|Honorary Degree - G. Rowley, Oct., 1975 (Photograph Collection, A-5063)|
Convocation date: October 25, 1975
Discipline / contribution: northern research
Citation / biographical information:
Eminent Chancellor, on behalf of the Council and Senate, I present to you Graham Westbrook Rowley.Degree received: Doctor of Laws
Graham Westbrook Rowley, born in England, a graduate of Cambridge University and a resident of Canada since 1936, has made an outstanding contribution to the development and understanding of northern Canada over the past forty years. During these highly productive years, Mr. Rowley has acted in many capacities: as an archeologist, an explorer, an army officer, an author and a senior public servant.
From 1936 to 1939, he was a member of a Cambridge University archeological expedition to Arctic Canada. Living off the land and travelling by dog sled, this small group of dedicated men excavated a number of archaeological sites, studied the life of Eskimos, and explored a hitherto unknown part of the Arctic. Several islands were discovered in Foxe Basin and one is called Rowley Island.
Joining the Canadian Army in 1939, the northern dimension of Mr. Rowley's army career did not surface until 1945. At this time he was recalled to Canada to command the advance party of a military maneuver known as Exercise Musk-Ox. Recognition of the strategic significance of the North brought with it the need to develop and test methods of overland travel suitable for the armed forces. Exercise Musk-Ox — a tractor train of ten armoured snow mobiles journeyed some 3000 miles from Churchill on Hudson Bay to Coppermine on the Arctic Ocean and then south to Fort Nelson in British Columbia -- was such a test of men and equipment. This Canadian military exercise demonstrated conclusively that mechanized transport could be used successfully in winter and early spring for overland travel.
Since then, Mr. Rowley has served his country honourably as a public servant. As scientific advisor to several Ministers of the Department of Indian and Northern Affairs, they have benefited from his wise council. Some of his achievements have been the establishment of the scientific program for the Defense Research Board; the formation of the Advisory Committee on Northern Development; and the direction of the work of the Northern Co-ordination and Research Centre of the Department of Indian and Northern Affairs.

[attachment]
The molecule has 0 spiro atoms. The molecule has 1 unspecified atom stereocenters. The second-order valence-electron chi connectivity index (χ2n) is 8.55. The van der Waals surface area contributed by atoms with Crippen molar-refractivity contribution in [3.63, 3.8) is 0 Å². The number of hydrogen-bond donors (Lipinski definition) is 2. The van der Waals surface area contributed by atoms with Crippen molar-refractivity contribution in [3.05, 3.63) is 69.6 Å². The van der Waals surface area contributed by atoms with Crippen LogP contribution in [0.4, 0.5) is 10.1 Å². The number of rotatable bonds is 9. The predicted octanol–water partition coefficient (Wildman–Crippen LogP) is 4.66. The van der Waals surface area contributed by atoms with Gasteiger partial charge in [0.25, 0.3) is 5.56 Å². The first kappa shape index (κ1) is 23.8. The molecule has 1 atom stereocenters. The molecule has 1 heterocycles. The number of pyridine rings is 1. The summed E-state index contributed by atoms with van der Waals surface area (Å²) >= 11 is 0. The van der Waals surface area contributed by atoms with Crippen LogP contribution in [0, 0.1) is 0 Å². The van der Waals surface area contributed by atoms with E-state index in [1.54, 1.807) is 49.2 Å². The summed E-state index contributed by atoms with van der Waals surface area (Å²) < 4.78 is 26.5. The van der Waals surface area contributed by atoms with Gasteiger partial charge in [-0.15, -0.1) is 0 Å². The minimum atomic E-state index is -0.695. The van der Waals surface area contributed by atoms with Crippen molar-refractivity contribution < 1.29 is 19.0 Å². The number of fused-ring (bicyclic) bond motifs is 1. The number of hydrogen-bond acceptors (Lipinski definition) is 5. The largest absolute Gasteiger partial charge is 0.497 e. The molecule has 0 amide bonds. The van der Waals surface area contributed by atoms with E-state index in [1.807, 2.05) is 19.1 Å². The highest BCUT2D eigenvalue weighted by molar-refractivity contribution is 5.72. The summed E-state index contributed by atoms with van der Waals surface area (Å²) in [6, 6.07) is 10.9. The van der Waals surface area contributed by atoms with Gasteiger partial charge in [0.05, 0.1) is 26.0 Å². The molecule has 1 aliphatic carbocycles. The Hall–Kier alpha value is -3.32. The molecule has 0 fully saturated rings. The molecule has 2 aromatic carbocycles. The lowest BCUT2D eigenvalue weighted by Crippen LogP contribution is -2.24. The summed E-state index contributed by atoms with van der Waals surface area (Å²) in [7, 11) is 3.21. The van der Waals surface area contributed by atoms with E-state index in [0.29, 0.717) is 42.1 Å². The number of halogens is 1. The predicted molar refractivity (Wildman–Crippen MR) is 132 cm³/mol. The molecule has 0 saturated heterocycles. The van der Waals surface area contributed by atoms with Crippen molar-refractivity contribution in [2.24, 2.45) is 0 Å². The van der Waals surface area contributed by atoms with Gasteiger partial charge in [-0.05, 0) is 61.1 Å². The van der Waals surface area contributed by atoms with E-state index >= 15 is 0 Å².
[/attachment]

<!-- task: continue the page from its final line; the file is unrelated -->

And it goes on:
An excellent example of Graham's role as a catalyst in shaping government policy was the creation of a national program for scientific research and training at Canadian Universities. In 1959, scientific activities in northern Canada were hampered by a shortage of Canadian scientists who were interested in polar research. To correct this situation, Graham Rowley discussed the problem with Dr. John Spinks, then President of this University. The remedy was the sponsorship by the federal government of a northern scientific training and research program at Canadian Universities. This program resulted in the creation of the Institute for Northern Studies at this University. Over the years, this scientific training program has drawn many University of Saskatchewan students into northern research and today there are many of our scientists solving northern problems.
Eminent Chancellor, I present to you Graham Westbrook Rowley, and ask that you will confer on him the degree of Doctor of Laws, honoris causa.
Degree presented by: Robert Bone
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